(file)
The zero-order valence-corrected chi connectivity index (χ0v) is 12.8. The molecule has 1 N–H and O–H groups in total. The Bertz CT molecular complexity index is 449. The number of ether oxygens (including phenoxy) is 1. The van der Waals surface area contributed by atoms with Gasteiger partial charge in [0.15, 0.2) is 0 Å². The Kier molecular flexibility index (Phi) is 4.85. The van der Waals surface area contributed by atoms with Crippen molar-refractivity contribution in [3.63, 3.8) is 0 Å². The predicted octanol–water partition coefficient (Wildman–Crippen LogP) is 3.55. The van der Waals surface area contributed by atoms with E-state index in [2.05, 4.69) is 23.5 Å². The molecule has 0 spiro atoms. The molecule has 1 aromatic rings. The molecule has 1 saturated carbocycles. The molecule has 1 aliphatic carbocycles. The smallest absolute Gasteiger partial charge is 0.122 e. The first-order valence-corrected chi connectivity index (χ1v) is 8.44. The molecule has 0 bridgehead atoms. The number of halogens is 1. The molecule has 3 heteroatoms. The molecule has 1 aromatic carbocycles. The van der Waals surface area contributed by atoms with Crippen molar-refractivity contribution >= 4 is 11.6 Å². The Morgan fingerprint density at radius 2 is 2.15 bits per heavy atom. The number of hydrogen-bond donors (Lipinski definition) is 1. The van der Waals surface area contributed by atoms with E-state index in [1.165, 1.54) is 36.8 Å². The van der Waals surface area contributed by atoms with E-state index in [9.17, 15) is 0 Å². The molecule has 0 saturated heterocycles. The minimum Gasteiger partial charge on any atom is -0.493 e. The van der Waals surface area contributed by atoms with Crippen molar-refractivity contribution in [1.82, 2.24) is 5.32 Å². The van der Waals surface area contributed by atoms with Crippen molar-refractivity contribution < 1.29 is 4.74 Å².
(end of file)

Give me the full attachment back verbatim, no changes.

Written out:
The zero-order valence-corrected chi connectivity index (χ0v) is 12.8. The molecule has 1 N–H and O–H groups in total. The Bertz CT molecular complexity index is 449. The number of ether oxygens (including phenoxy) is 1. The van der Waals surface area contributed by atoms with Gasteiger partial charge in [0.15, 0.2) is 0 Å². The Kier molecular flexibility index (Phi) is 4.85. The van der Waals surface area contributed by atoms with Crippen molar-refractivity contribution in [3.63, 3.8) is 0 Å². The predicted octanol–water partition coefficient (Wildman–Crippen LogP) is 3.55. The van der Waals surface area contributed by atoms with E-state index in [2.05, 4.69) is 23.5 Å². The molecule has 0 spiro atoms. The molecule has 1 aromatic rings. The molecule has 1 saturated carbocycles. The molecule has 1 aliphatic carbocycles. The smallest absolute Gasteiger partial charge is 0.122 e. The first-order valence-corrected chi connectivity index (χ1v) is 8.44. The molecule has 0 bridgehead atoms. The number of halogens is 1. The molecule has 3 heteroatoms. The molecule has 1 aromatic carbocycles. The van der Waals surface area contributed by atoms with Crippen molar-refractivity contribution >= 4 is 11.6 Å². The Morgan fingerprint density at radius 2 is 2.15 bits per heavy atom. The number of hydrogen-bond donors (Lipinski definition) is 1. The van der Waals surface area contributed by atoms with E-state index in [1.165, 1.54) is 36.8 Å². The van der Waals surface area contributed by atoms with E-state index in [9.17, 15) is 0 Å². The molecule has 0 saturated heterocycles. The minimum Gasteiger partial charge on any atom is -0.493 e. The van der Waals surface area contributed by atoms with Crippen molar-refractivity contribution in [1.82, 2.24) is 5.32 Å². The van der Waals surface area contributed by atoms with Crippen molar-refractivity contribution < 1.29 is 4.74 Å².